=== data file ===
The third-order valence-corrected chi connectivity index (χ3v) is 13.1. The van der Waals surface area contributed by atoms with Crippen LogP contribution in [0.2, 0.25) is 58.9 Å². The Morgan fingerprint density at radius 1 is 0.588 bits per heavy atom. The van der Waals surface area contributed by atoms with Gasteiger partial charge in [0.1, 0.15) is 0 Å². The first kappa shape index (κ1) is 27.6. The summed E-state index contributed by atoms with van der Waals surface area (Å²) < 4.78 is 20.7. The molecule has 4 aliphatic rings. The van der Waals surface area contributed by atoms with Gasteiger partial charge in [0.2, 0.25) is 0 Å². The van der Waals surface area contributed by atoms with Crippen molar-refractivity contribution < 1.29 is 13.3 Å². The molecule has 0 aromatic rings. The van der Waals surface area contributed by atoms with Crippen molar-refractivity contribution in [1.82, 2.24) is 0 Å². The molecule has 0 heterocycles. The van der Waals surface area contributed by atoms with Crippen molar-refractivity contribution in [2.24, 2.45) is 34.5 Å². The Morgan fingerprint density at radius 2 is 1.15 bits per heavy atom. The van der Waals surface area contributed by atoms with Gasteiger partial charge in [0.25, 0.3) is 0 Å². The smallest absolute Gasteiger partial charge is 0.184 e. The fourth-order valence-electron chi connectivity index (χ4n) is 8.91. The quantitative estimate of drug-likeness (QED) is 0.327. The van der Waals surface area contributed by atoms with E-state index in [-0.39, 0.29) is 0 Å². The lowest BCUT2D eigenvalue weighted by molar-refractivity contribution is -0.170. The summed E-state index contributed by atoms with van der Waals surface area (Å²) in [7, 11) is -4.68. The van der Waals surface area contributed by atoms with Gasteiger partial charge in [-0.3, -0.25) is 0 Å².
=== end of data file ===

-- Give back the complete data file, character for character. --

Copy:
The third-order valence-corrected chi connectivity index (χ3v) is 13.1. The van der Waals surface area contributed by atoms with Crippen LogP contribution in [0.2, 0.25) is 58.9 Å². The Morgan fingerprint density at radius 1 is 0.588 bits per heavy atom. The van der Waals surface area contributed by atoms with Gasteiger partial charge in [0.1, 0.15) is 0 Å². The first kappa shape index (κ1) is 27.6. The summed E-state index contributed by atoms with van der Waals surface area (Å²) < 4.78 is 20.7. The molecule has 4 aliphatic rings. The van der Waals surface area contributed by atoms with Gasteiger partial charge in [0.2, 0.25) is 0 Å². The van der Waals surface area contributed by atoms with Crippen molar-refractivity contribution < 1.29 is 13.3 Å². The molecule has 0 aromatic rings. The van der Waals surface area contributed by atoms with Crippen molar-refractivity contribution in [1.82, 2.24) is 0 Å². The molecule has 0 heterocycles. The van der Waals surface area contributed by atoms with Crippen molar-refractivity contribution in [2.24, 2.45) is 34.5 Å². The Morgan fingerprint density at radius 2 is 1.15 bits per heavy atom. The van der Waals surface area contributed by atoms with Gasteiger partial charge in [0.25, 0.3) is 0 Å². The smallest absolute Gasteiger partial charge is 0.184 e. The fourth-order valence-electron chi connectivity index (χ4n) is 8.91. The quantitative estimate of drug-likeness (QED) is 0.327. The van der Waals surface area contributed by atoms with E-state index in [-0.39, 0.29) is 0 Å². The lowest BCUT2D eigenvalue weighted by molar-refractivity contribution is -0.170. The summed E-state index contributed by atoms with van der Waals surface area (Å²) in [7, 11) is -4.68. The van der Waals surface area contributed by atoms with Gasteiger partial charge in [-0.3, -0.25) is 0 Å².